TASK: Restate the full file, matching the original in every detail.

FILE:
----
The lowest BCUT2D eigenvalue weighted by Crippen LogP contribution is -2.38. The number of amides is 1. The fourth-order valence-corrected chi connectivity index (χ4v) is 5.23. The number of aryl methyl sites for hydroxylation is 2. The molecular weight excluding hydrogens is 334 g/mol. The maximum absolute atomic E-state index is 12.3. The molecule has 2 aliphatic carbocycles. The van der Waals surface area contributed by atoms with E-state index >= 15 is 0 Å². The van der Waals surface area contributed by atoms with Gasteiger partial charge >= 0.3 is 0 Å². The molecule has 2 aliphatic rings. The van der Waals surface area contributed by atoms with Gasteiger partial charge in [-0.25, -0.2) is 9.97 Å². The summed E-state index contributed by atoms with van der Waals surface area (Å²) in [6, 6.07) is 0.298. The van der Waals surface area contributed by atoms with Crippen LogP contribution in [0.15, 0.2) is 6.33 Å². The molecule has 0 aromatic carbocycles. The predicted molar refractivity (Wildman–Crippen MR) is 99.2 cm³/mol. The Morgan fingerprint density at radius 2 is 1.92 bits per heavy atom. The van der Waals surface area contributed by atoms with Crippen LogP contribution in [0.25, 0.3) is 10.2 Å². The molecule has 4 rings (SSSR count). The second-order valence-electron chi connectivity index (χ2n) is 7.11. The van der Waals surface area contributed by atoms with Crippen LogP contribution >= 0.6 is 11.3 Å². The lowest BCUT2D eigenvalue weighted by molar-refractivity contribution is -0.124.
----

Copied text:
The lowest BCUT2D eigenvalue weighted by Crippen LogP contribution is -2.38. The number of amides is 1. The fourth-order valence-corrected chi connectivity index (χ4v) is 5.23. The number of aryl methyl sites for hydroxylation is 2. The molecular weight excluding hydrogens is 334 g/mol. The maximum absolute atomic E-state index is 12.3. The molecule has 2 aliphatic carbocycles. The van der Waals surface area contributed by atoms with E-state index >= 15 is 0 Å². The van der Waals surface area contributed by atoms with Gasteiger partial charge >= 0.3 is 0 Å². The molecule has 2 aliphatic rings. The van der Waals surface area contributed by atoms with Gasteiger partial charge in [-0.25, -0.2) is 9.97 Å². The summed E-state index contributed by atoms with van der Waals surface area (Å²) in [6, 6.07) is 0.298. The van der Waals surface area contributed by atoms with Crippen LogP contribution in [0.15, 0.2) is 6.33 Å². The molecule has 0 aromatic carbocycles. The predicted molar refractivity (Wildman–Crippen MR) is 99.2 cm³/mol. The Morgan fingerprint density at radius 2 is 1.92 bits per heavy atom. The van der Waals surface area contributed by atoms with Crippen LogP contribution in [0.25, 0.3) is 10.2 Å². The molecule has 4 rings (SSSR count). The second-order valence-electron chi connectivity index (χ2n) is 7.11. The van der Waals surface area contributed by atoms with Crippen LogP contribution >= 0.6 is 11.3 Å². The lowest BCUT2D eigenvalue weighted by molar-refractivity contribution is -0.124.